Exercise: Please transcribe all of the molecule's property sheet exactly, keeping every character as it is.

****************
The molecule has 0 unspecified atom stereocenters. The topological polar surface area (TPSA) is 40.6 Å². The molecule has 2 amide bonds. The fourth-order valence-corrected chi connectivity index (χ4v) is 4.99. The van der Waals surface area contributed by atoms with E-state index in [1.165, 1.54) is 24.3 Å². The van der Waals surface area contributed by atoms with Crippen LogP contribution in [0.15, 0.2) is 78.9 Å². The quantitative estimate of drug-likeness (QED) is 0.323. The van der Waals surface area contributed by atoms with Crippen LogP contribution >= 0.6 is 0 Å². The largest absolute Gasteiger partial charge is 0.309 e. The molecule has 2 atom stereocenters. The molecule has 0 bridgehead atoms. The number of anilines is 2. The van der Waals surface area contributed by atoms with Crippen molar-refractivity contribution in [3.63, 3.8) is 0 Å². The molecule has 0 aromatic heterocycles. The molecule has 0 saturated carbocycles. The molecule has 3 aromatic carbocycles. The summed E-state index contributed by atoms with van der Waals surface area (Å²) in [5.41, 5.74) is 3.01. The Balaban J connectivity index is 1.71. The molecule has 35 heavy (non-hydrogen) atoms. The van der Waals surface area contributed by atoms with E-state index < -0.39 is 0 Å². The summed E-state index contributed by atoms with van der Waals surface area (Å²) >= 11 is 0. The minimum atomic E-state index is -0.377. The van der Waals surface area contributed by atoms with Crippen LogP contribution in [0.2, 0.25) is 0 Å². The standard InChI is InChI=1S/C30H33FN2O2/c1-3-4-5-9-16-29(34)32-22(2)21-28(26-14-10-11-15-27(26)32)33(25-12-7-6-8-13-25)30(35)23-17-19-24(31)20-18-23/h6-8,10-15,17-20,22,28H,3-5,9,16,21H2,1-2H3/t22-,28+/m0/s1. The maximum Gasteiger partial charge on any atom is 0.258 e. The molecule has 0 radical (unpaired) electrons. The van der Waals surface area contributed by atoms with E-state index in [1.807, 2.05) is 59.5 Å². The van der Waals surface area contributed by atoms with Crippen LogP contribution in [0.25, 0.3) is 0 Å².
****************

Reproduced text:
The molecule has 0 unspecified atom stereocenters. The topological polar surface area (TPSA) is 40.6 Å². The molecule has 2 amide bonds. The fourth-order valence-corrected chi connectivity index (χ4v) is 4.99. The van der Waals surface area contributed by atoms with E-state index in [1.165, 1.54) is 24.3 Å². The van der Waals surface area contributed by atoms with Crippen LogP contribution in [0.15, 0.2) is 78.9 Å². The quantitative estimate of drug-likeness (QED) is 0.323. The van der Waals surface area contributed by atoms with Crippen LogP contribution >= 0.6 is 0 Å². The largest absolute Gasteiger partial charge is 0.309 e. The molecule has 2 atom stereocenters. The molecule has 0 bridgehead atoms. The number of anilines is 2. The van der Waals surface area contributed by atoms with Crippen molar-refractivity contribution in [3.63, 3.8) is 0 Å². The molecule has 0 aromatic heterocycles. The molecule has 0 saturated carbocycles. The molecule has 3 aromatic carbocycles. The summed E-state index contributed by atoms with van der Waals surface area (Å²) in [5.41, 5.74) is 3.01. The Balaban J connectivity index is 1.71. The molecule has 35 heavy (non-hydrogen) atoms. The van der Waals surface area contributed by atoms with E-state index < -0.39 is 0 Å². The summed E-state index contributed by atoms with van der Waals surface area (Å²) >= 11 is 0. The minimum atomic E-state index is -0.377. The van der Waals surface area contributed by atoms with Crippen LogP contribution in [0.2, 0.25) is 0 Å². The standard InChI is InChI=1S/C30H33FN2O2/c1-3-4-5-9-16-29(34)32-22(2)21-28(26-14-10-11-15-27(26)32)33(25-12-7-6-8-13-25)30(35)23-17-19-24(31)20-18-23/h6-8,10-15,17-20,22,28H,3-5,9,16,21H2,1-2H3/t22-,28+/m0/s1. The maximum Gasteiger partial charge on any atom is 0.258 e. The molecule has 0 radical (unpaired) electrons. The van der Waals surface area contributed by atoms with E-state index in [1.807, 2.05) is 59.5 Å². The van der Waals surface area contributed by atoms with Crippen LogP contribution in [0.25, 0.3) is 0 Å².